IRVINGExactly. It's ironic, isn't it, that Shakespeare seemed more at ease, more comfortable with the mutability of sexuality and gender than we are even today. The Shakespeare was chosen of course deliberately. I think this is a book about the mutability of desire, the mutability of sexual desire and the mutability of gender. It's a consideration of those things. This isn't new. It's merely surprising to me as an American how resistant many Americans still are to the subject of sexual tolerance. We are truly a repressive and juvenile country sexually.
REHMYou know, it's interesting to me that Billy also reads Dickens, and "Oliver Twist," when it was published, ultimately led to the first health care system in Britain. I find myself wondering whether you've written this as much for an effort to enter the political dialogue as you have because of your love of fiction.
IRVINGThat's a good point but one has to see Billy Abbott, this bisexual character as having many ancestors in my previous novels. And one has to also see that sexual acceptance of differences, sexual freedom, reproductive freedom are not new subjects for me. To many early readers of "In One Person," I've been asked about Billy as an extreme character sexually because of his bisexuality.
IRVINGI find that a funny question only because if you look at Jenny Fields, Garp's mother in "The World According to Garp," let's see what her sexual life is like. She has sex once with a comatose man and stops for life, never has it again, not interested, thank you very much. Let's look at Dr. Larch, the ether-addicted abortionist in "The Cider House Rules." He has sex once with a prostitute. Stops for life, never has sex again. Those are pretty radical choices of those two characters. No one asked me a word about those choices, not a word.
IRVINGLet's look at Johnny Wheelwright, the first person narrator of "A Prayer for Owen Meany," which was my last first person narrative of a novel before this one, before in one person. Johnny Wheelwright is called behind his back, not once but three times, a non-practicing homosexual. It's pretty clear that he not only loves Owen Meany as a best friend but is arguably in love with him, yet he is so repressed. So deeply a closeted gay man, if he's gay at all. He would never admit it even to himself.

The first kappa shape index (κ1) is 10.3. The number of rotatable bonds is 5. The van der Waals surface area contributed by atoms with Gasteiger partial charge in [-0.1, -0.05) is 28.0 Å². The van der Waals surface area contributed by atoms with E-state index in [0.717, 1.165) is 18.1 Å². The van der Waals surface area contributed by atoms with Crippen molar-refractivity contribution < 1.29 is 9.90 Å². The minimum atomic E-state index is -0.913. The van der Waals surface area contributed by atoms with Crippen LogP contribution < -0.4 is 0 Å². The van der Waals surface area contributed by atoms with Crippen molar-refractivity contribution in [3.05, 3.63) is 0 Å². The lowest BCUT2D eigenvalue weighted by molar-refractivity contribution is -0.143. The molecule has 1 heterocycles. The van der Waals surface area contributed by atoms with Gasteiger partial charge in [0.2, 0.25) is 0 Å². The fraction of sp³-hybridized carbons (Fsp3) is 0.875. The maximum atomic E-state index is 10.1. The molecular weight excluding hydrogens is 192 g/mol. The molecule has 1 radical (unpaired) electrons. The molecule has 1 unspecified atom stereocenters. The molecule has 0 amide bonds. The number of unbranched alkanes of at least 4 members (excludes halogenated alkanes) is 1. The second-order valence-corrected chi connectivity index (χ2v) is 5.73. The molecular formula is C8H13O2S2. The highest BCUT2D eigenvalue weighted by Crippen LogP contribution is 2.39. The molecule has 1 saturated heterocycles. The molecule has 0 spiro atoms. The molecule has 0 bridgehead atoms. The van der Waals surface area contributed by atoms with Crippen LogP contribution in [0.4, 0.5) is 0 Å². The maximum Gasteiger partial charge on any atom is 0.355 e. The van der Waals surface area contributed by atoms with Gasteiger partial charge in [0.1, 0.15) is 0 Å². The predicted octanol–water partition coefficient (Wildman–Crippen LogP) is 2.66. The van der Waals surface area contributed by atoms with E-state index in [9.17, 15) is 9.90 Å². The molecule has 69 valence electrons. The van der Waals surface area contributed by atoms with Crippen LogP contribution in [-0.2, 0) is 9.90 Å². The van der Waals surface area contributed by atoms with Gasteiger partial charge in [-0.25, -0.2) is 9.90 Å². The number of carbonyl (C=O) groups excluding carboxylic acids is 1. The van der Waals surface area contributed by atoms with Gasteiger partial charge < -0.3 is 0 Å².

IRVINGThe closest he comes to expressing anything like love for Owen Meany is when he says rather late in that novel just before Owen dies in Phoenix, since when would a 20-year-old actually come out and say he misses his best friend. That's as close as he comes. Well, Billy Abbott is out. He is as out as Johnny Wheelwright never will be. But what I'm saying is he has ancestors in my earlier novels. And the political agenda of a novel like "A Prayer for Owen Meany," of a novel like "The Cider House Rules" and "Of the World According to Garp." Well, those agendas I think are pretty plain.
REHMThis agenda, as you put it, is to open our minds to help us better understand as well as to accept in the face of what's going on in this country now?
IRVINGWell, you could certainly read "In One Person" in that light, but don't give me credit for being timely. Because, as we spoke earlier, it was almost 12 years ago when this novel emerged for me fully formed. And I don't know how timely it was then. Ironically what may make "In One Person" a timely novel now is the entrenched resistance among social conservatives, the entrenched resistance to gay rights issues, marriage equality among them. I can't take credit for the troglodytes, the sexual dinosaurs in our society.
REHMJohn Irving. His new book "In One Person." Short break, we'll be right back.
REHMI'm very pleased to have with me John Irving. You know him well as the author of now 13 books, 13 novels. His latest being "In One Person," all about the life of a young man we meet as a 70-year-old man looking back on his life narrating the book about his crushes on the wrong people. We've got lots of callers. We'll try to work in as many as we can and take your email and postings as well. First to Ruth, she's in Ann Arbor, Mich. Good morning to you, Ruth.
REHMHi there. Go right ahead, please.
RUTHWell, first of all, it's an honor to be speaking with both of you.
RUTHAnd my question is for Mr. Irving. You know, does he feel as though the fear that many of these people that are voting against gay rights and these issues is something that will change quickly or, you know, what -- I mean, I'm a gay woman. I'm 53 years old. So I'm just kind of amazed how slowly progress has taken. So what does he think will change things?